“I never had any friends later on like the ones I had when I was 12”, is one of the final sentences of the 1986 movie Stand by Me. Since moving to Maastricht more than 2 years ago, I often thought about this quote. We all know how fast life in Maastricht can be. You meet new people every period and barely see them again after the period ends. Your timetable changes every few weeks which can make it difficult to meet your friends on a regular basis. At the same time, you try to keep up with your friends from back home who sometimes seem to be light years away.
The situation becomes even more difficult by the fact that the older people are, the stronger their characters often have developed. It is not like when you were 12 and in the middle of growing up. In university, a lot of people already have very distinguishable traits which can be more or less likeable. Hence, it can be more difficult to find someone with whom you perfectly click.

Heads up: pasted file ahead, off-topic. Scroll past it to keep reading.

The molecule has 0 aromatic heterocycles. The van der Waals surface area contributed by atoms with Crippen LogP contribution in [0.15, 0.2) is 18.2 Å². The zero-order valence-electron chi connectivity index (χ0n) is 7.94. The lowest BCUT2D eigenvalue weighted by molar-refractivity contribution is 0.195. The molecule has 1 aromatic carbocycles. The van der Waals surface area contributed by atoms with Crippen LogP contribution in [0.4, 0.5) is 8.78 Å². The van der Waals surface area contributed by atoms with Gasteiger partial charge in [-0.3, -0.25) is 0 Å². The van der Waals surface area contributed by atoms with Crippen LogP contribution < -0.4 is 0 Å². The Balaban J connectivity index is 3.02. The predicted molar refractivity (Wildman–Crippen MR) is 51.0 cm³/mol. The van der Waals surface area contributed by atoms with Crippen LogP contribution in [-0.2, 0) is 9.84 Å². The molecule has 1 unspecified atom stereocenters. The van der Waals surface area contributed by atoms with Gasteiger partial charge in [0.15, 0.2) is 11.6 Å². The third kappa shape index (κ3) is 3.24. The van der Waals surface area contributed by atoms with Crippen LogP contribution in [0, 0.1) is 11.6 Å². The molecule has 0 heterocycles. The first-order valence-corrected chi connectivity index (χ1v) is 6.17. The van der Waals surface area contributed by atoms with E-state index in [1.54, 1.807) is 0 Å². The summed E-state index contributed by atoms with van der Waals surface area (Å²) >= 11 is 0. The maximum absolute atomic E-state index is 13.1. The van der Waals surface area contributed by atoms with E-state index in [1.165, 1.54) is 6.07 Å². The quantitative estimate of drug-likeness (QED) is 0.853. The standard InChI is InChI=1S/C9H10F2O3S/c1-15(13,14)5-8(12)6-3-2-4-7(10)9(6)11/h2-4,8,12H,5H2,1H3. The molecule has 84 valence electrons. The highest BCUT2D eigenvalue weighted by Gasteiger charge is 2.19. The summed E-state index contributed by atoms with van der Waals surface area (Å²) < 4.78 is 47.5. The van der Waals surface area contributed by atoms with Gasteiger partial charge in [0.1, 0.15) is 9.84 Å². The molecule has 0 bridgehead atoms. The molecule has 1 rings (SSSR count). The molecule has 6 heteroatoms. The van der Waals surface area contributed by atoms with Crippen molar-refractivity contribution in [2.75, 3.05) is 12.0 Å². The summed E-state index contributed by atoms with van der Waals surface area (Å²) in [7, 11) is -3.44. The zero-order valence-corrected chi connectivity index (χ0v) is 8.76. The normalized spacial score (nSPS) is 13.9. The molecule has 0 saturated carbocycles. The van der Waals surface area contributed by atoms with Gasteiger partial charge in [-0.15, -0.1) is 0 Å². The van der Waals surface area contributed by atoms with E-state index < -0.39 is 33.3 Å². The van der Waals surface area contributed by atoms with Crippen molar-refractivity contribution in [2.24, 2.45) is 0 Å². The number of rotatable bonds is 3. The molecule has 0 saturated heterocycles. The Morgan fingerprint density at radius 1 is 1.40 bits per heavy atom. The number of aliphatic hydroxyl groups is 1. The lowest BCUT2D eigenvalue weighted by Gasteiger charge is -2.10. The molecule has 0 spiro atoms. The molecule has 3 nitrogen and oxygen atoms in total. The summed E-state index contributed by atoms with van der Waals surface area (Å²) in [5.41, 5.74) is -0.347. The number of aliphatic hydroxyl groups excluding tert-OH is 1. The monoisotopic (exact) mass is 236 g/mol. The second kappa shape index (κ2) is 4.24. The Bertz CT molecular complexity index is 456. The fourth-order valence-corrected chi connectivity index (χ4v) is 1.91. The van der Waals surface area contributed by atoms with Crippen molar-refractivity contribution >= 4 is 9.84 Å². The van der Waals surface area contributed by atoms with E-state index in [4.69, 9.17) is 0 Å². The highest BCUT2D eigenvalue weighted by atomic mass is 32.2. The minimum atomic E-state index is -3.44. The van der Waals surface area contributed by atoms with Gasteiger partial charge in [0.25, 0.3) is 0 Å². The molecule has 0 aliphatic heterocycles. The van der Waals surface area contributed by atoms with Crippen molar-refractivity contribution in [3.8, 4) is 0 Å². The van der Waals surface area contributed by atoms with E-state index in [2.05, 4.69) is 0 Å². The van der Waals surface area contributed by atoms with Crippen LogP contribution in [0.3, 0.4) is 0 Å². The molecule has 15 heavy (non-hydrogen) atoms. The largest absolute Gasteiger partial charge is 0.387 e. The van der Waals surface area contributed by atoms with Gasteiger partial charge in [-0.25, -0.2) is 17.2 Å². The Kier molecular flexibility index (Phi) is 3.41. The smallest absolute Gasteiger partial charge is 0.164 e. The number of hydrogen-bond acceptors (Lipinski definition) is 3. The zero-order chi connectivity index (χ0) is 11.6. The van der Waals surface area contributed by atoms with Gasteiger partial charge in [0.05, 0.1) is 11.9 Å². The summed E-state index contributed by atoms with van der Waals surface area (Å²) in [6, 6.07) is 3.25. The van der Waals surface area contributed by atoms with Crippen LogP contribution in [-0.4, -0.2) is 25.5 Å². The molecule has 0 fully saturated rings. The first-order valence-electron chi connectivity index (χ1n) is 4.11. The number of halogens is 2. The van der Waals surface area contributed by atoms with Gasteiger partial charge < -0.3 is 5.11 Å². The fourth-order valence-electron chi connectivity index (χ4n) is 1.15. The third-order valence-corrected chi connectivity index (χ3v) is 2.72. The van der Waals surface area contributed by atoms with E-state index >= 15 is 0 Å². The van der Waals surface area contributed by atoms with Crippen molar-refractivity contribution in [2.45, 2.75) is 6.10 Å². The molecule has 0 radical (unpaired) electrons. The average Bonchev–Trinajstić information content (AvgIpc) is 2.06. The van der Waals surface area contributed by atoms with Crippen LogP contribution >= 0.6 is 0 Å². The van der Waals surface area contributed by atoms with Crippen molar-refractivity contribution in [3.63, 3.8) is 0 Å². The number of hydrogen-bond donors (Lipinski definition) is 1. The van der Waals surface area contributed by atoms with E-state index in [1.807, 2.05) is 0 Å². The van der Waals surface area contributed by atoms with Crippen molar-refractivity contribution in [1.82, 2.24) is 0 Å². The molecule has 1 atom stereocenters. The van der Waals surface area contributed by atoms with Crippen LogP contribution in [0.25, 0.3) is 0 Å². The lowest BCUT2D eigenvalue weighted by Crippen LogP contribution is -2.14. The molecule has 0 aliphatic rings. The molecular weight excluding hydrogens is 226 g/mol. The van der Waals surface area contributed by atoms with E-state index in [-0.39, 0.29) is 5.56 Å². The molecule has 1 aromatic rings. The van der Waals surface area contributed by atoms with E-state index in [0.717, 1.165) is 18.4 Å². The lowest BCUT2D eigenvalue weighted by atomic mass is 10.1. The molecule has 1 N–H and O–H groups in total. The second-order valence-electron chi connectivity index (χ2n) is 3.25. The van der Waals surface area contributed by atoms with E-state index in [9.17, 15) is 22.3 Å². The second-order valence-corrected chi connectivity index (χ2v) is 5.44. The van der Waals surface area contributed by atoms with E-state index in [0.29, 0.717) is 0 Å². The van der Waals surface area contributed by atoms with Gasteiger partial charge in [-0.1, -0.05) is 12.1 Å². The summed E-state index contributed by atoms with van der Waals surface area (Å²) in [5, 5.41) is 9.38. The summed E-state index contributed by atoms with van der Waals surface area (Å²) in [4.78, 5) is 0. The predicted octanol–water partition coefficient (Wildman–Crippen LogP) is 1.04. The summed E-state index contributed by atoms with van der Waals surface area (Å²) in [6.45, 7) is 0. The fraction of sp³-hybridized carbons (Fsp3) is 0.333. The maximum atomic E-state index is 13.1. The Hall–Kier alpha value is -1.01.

All these factors – and probably a lot more – have taught me a different kind of friendship. Back in school, friends were set, you saw them almost daily and you were close in an incomparable way as you grew up and developed your character together. Hence, you had this strong influence on each other´s personality. You felt like you were friends for life.
However, I learned that friendships do not have to be all-or-nothing like that. Maybe now you struggle with meeting up regularly or miss out on daily things that happen in your lives, but this difference in friendships is not necessarily bad but simply that – a different kind of friendship. A kind that scared me when I first started university as it seemed so alien, but a kind I learned to accept and appreciate. An acceptance that came with realising that not all friendships have to be for a lifetime. And an appreciation that came with realising that this different kind of friendship can still be very intimate and honest.
Dharaha Thanapalasingham, UCM-student